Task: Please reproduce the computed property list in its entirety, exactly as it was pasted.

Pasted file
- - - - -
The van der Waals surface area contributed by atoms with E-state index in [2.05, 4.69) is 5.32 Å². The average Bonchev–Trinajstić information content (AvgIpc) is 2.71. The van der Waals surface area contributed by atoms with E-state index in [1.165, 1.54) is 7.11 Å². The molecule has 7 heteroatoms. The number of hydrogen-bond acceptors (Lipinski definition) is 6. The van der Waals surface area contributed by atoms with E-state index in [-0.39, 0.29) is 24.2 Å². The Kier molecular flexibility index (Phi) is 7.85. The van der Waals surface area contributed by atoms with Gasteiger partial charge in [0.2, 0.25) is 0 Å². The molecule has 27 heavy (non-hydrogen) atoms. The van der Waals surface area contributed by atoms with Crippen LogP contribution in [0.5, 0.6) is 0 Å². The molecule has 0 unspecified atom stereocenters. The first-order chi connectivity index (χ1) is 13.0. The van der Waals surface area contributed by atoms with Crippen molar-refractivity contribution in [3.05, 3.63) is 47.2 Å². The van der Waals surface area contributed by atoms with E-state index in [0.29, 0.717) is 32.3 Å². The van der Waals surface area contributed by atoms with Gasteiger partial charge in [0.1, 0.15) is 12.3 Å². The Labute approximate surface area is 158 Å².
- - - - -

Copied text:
The van der Waals surface area contributed by atoms with E-state index in [2.05, 4.69) is 5.32 Å². The average Bonchev–Trinajstić information content (AvgIpc) is 2.71. The van der Waals surface area contributed by atoms with E-state index in [1.165, 1.54) is 7.11 Å². The molecule has 7 heteroatoms. The number of hydrogen-bond acceptors (Lipinski definition) is 6. The van der Waals surface area contributed by atoms with E-state index in [-0.39, 0.29) is 24.2 Å². The Kier molecular flexibility index (Phi) is 7.85. The van der Waals surface area contributed by atoms with Gasteiger partial charge in [0.2, 0.25) is 0 Å². The molecule has 27 heavy (non-hydrogen) atoms. The van der Waals surface area contributed by atoms with Crippen LogP contribution in [0.5, 0.6) is 0 Å². The molecule has 0 unspecified atom stereocenters. The first-order chi connectivity index (χ1) is 13.0. The van der Waals surface area contributed by atoms with Crippen molar-refractivity contribution in [3.05, 3.63) is 47.2 Å². The van der Waals surface area contributed by atoms with E-state index in [0.29, 0.717) is 32.3 Å². The van der Waals surface area contributed by atoms with Gasteiger partial charge in [0.1, 0.15) is 12.3 Å². The Labute approximate surface area is 158 Å².